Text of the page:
Billy Phelan's Greatest Game Summary
Like Legs, Billy Phelan’s Greatest Game tells a story of Albany’s seamier side, based on an actual incident from the city’s history. In this second novel of what is often called the “Albany cycle,” Kennedy fashions his work of fiction around the real-life 1933 kidnapping of John O’Connell, Jr., the nephew of Mayor Dan O’Connell and the heir apparent to Albany’s omnipotent Democratic machine. In Kennedy’s novel, the year is moved forward to 1938, the O’Connells become the McCalls, and John, Jr., is known as Charlie Boy. Caught in the middle, torn between lending his services to the kidnappers or to the politicians, is Billy Phelan. Billy is a thirty-one-year-old pool hustler, bowling ace, poker player, and bookie who feels at home in the tough streets of this Depression-era town.
Along with its other similarities to Legs, Billy Phelan’s Greatest Game shares a similar narrative structure. Billy’s story is told by Martin Daugherty, a world-weary columnist from Albany’s Times-Union (the newspaper Kennedy worked for before becoming a full-time fiction writer). Like Marcus Gorman in Legs, Daugherty acts as foil to the protagonist. Daugherty is a fifty-year-old husband and father, a man burdened with responsibility. With sympathy and understanding, he tells the story of Billy Phelan, a tough, street-smart young man of hardy Irish stock, and like Legs’s Martin Gorman, he looks on the shady adventures of his subject with a certain degree of envy. As a reporter, Daugherty has seen too much of the world, and with the eye of a cynic, he looks with disgust at the political corruption that has become a way of life in his town.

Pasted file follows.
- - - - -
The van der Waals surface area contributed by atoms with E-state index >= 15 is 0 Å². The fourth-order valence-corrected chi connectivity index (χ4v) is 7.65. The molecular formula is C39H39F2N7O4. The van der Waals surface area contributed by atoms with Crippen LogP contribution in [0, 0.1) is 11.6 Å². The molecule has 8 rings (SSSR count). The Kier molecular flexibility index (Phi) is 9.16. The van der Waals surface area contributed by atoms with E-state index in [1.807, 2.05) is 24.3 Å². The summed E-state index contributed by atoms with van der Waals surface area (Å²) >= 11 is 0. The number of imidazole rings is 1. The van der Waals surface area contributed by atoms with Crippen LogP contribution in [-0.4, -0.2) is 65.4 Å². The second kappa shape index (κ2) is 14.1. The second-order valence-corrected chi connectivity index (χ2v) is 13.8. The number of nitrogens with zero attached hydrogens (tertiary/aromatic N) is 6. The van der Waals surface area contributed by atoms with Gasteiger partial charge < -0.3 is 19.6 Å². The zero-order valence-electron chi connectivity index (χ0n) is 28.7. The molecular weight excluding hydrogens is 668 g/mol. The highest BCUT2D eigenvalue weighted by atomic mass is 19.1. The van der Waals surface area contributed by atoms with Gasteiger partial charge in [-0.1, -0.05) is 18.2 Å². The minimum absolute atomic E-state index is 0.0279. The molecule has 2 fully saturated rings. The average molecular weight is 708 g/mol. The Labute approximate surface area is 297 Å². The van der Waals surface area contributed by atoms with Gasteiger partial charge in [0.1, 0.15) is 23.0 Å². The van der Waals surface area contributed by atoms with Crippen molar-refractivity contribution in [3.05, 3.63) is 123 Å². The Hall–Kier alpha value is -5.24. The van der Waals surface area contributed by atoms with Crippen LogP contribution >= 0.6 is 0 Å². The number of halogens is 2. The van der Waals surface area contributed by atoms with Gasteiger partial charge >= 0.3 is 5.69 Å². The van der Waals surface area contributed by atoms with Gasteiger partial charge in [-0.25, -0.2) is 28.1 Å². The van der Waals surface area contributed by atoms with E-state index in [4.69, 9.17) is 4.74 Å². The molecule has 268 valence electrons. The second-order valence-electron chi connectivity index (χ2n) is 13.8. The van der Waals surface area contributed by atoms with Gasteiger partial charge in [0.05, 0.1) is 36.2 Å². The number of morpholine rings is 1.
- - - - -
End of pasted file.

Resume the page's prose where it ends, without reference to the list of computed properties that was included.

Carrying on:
The action of the story centers on the bizarre kidnapping of the political boss’s nephew. Billy, who is a small cog in the McCall machine, gets pulled in as reluctant go-between. He is pushed to turn informer and must decide whether to uphold his underworld image or comply with the demands of his political patrons by informing on the kidnappers.
Typical of Kennedy’s style, Billy Phelan’s Greatest Game is narrated in vivid, fast-paced cinematic prose that mirrors the swift, suspenseful action of the rough and sweaty city his characters call home. The shabby but ever-resourceful underworld figures move at night, hiding in the shadows, occasionally illuminated by the glow of neon signs. They inhabit the rough world of the Irish working class, where being a survivor is all that counts.
Like Legs, Billy Phelan’s Greatest Game enjoyed a respectable number of favorable...
(The entire section is 618 words.)